3. Spackman E, Pedersen J, McKinley E, Gelb J. Optimal specimen collection and transport methods for the detection of avian influenza virus and Newcastle disease virus. BMC Vet Res. 2013;9:35 pubmed publisher
    ..5 ml), 4) transporting the swab wet in the vial or removing the swab prior to transport, or transporting the swab dry with no media, and 5) single swabs versus pooling 5 or 11 swabs per vial...
  4. DeJesus E, Costa Hurtado M, Smith D, Lee D, Spackman E, Kapczynski D, et al. Changes in adaptation of H5N2 highly pathogenic avian influenza H5 clade 2.3.4.4 viruses in chickens and mallards. Virology. 2016;499:52-64 pubmed publisher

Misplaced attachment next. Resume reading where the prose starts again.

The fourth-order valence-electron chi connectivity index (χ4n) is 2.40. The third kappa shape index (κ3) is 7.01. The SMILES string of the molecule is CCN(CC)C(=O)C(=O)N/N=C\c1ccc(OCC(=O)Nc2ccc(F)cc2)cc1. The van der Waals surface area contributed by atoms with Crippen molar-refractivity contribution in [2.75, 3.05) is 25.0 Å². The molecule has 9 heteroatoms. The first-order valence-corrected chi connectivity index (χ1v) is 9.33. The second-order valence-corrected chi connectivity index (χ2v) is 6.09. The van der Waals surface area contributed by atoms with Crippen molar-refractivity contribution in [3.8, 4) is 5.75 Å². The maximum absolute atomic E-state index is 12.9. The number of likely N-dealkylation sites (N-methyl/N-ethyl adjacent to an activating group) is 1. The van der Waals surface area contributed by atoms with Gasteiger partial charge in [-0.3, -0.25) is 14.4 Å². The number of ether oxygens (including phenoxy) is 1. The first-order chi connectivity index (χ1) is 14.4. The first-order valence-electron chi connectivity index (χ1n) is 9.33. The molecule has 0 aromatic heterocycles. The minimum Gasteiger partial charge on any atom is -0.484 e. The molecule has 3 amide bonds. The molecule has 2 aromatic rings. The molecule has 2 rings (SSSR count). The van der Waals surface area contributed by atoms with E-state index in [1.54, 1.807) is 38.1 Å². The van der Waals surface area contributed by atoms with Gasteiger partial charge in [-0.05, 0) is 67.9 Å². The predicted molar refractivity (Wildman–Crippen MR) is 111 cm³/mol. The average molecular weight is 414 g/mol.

..Increased virus adaptation to chickens was observed with the poultry H5N2 viruses; however these viruses retained high adaptation to mallards but pathogenicity was differently affected. ..
  5. Spackman E, Gelb J, Preskenis L, Ladman B, Pope C, Pantin Jackwood M, et al. The pathogenesis of low pathogenicity H7 avian influenza viruses in chickens, ducks and turkeys. Virol J. 2010;7:331 pubmed publisher
    ..However the severity of disease and degree of virus shed was not clearly correlated with any isolate or group of isolates, but relied on specific species and isolate combinations. ..
  6. Spackman E, Swayne D. Vaccination of gallinaceous poultry for H5N1 highly pathogenic avian influenza: current questions and new technology. Virus Res. 2013;178:121-32 pubmed publisher